Luján Highlights Coordination with IHS to Vaccinate Tribal College Students and Staff in New Mexico
Washington, D.C. – U.S. Senator Ben Ray Luján (D-N.M.), a member of the Committee on Indian Affairs, participated in a hearing examining the COVID-19 response in Native communities. Senator Luján questioned Rear Admiral Michael Toedt, M.D., the Chief Medical Officer for the Indian Health Service (IHS) and underscored the importance of providing vaccination data disaggregated by Tribe.
Senator Luján highlighted his office’s coordination with the IHS to ensure the Institute of American Indian Arts (IAIA) in Santa Fe received vaccines for its students and staff after initially being left out of population estimates reported the to the Centers for Disease Control and Prevention (CDC). Following Senator Luján’s coordination with IHS, IAIA is now among the Tribal Colleges and Universities that have been able to vaccinate on-campus students and staff.
During the hearing, Senator Luján also called attention to how the IHS has a responsibility to share relevant information with Congress to take action on connecting homes to electricity, running water, wastewater, and broadband.
Video from the hearing is available HERE.
An excerpt of Senator Luján’s remarks are available below:
Dr. Toedt, the Indian Health Service has played an instrumental role in the federal response to the COVID-19 pandemic.
Just last month, you announced that IHS had reached its goal of administering over 1 million vaccines to IHS beneficiaries. That was ahead of schedule.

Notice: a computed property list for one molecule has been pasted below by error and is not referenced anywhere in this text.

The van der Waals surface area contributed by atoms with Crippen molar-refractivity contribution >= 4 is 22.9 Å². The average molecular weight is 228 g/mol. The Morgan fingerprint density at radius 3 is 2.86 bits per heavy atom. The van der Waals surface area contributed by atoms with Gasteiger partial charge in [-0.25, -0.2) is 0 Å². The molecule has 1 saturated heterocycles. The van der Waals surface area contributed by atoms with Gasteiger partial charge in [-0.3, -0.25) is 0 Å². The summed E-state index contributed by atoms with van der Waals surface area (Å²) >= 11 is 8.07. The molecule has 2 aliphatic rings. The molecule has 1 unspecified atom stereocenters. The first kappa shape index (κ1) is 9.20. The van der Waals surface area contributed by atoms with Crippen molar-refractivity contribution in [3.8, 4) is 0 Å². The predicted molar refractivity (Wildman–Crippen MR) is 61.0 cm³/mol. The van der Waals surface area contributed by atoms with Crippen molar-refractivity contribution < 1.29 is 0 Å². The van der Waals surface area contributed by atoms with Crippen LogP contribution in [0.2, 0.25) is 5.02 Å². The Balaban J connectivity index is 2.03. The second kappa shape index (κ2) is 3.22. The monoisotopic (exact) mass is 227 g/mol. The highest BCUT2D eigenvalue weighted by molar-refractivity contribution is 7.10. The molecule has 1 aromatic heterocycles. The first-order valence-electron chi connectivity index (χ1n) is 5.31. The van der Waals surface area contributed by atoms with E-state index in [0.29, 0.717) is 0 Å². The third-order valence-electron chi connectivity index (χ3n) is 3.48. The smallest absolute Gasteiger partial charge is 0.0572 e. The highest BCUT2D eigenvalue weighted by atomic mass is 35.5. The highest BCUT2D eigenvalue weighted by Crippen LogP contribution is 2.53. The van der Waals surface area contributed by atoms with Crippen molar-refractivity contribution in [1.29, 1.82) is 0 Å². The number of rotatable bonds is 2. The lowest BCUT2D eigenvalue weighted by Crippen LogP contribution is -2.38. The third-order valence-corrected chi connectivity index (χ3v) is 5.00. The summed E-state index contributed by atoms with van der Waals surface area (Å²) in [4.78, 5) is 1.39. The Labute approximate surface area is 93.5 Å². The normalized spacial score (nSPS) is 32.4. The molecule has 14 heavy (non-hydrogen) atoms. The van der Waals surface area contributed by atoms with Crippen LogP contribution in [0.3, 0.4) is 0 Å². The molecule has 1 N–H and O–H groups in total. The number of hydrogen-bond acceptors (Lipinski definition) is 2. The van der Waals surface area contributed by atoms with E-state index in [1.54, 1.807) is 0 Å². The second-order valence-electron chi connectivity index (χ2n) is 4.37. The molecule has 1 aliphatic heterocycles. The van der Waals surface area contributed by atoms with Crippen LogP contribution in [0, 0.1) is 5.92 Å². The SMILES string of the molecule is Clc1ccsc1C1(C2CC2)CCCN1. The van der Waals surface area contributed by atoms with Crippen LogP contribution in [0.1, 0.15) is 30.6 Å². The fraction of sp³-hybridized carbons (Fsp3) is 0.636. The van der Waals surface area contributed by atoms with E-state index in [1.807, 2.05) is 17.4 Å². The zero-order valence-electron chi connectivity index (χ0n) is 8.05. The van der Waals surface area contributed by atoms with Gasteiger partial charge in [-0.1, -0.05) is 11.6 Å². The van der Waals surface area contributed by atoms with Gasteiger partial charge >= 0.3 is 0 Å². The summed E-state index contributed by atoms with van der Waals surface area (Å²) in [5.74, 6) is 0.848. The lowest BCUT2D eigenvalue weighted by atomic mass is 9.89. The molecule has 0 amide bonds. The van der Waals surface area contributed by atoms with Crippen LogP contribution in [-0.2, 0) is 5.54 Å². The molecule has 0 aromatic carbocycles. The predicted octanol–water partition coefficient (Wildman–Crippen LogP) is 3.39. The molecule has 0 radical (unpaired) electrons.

I am proud to note that Navajo Area and Albuquerque Area IHS regions have distributed over 358,000 vaccines as of last week, and administered over 280,000 doses, nearly one-third of the total administered across all IHS sites.
This is truly remarkable, and a testament to your hard work and partnership with Tribes, federal agencies and Congress.
As an example, I would like to highlight your quick response to an issue my office raised regarding the Institute of American Indian Arts, a Tribal College in my state.
IAIA was not included in the population estimates the IHS and states submitted to the CDC in their pre-planning.
As a result, it was uncertain how the school would procure vaccines for its students and staff before returning to in-person learning.
I am glad to report that now IAIA is among those Tribal Colleges and Universities that have been able to vaccinate on-campus students and staff, and that is thanks to the coordination of IHS with our office.